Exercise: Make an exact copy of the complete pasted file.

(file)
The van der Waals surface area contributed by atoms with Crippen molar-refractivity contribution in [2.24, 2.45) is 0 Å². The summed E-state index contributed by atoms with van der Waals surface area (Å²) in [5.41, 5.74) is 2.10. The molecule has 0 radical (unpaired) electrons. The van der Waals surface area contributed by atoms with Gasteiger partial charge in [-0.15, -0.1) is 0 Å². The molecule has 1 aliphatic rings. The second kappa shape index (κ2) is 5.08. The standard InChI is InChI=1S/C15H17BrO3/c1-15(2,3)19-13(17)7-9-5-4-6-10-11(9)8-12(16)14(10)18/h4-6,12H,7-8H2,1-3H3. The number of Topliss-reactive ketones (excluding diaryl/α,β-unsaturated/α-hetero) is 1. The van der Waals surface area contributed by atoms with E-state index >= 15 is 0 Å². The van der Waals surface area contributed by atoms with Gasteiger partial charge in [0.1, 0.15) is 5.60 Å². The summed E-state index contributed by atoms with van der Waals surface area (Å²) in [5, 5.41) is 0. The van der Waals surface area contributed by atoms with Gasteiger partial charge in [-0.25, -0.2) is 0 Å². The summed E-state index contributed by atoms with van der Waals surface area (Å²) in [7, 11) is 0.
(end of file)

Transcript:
The van der Waals surface area contributed by atoms with Crippen molar-refractivity contribution in [2.24, 2.45) is 0 Å². The summed E-state index contributed by atoms with van der Waals surface area (Å²) in [5.41, 5.74) is 2.10. The molecule has 0 radical (unpaired) electrons. The van der Waals surface area contributed by atoms with Gasteiger partial charge in [-0.15, -0.1) is 0 Å². The molecule has 1 aliphatic rings. The second kappa shape index (κ2) is 5.08. The standard InChI is InChI=1S/C15H17BrO3/c1-15(2,3)19-13(17)7-9-5-4-6-10-11(9)8-12(16)14(10)18/h4-6,12H,7-8H2,1-3H3. The number of Topliss-reactive ketones (excluding diaryl/α,β-unsaturated/α-hetero) is 1. The van der Waals surface area contributed by atoms with E-state index >= 15 is 0 Å². The van der Waals surface area contributed by atoms with Gasteiger partial charge in [0.1, 0.15) is 5.60 Å². The summed E-state index contributed by atoms with van der Waals surface area (Å²) in [5, 5.41) is 0. The van der Waals surface area contributed by atoms with Gasteiger partial charge in [-0.25, -0.2) is 0 Å². The summed E-state index contributed by atoms with van der Waals surface area (Å²) in [7, 11) is 0.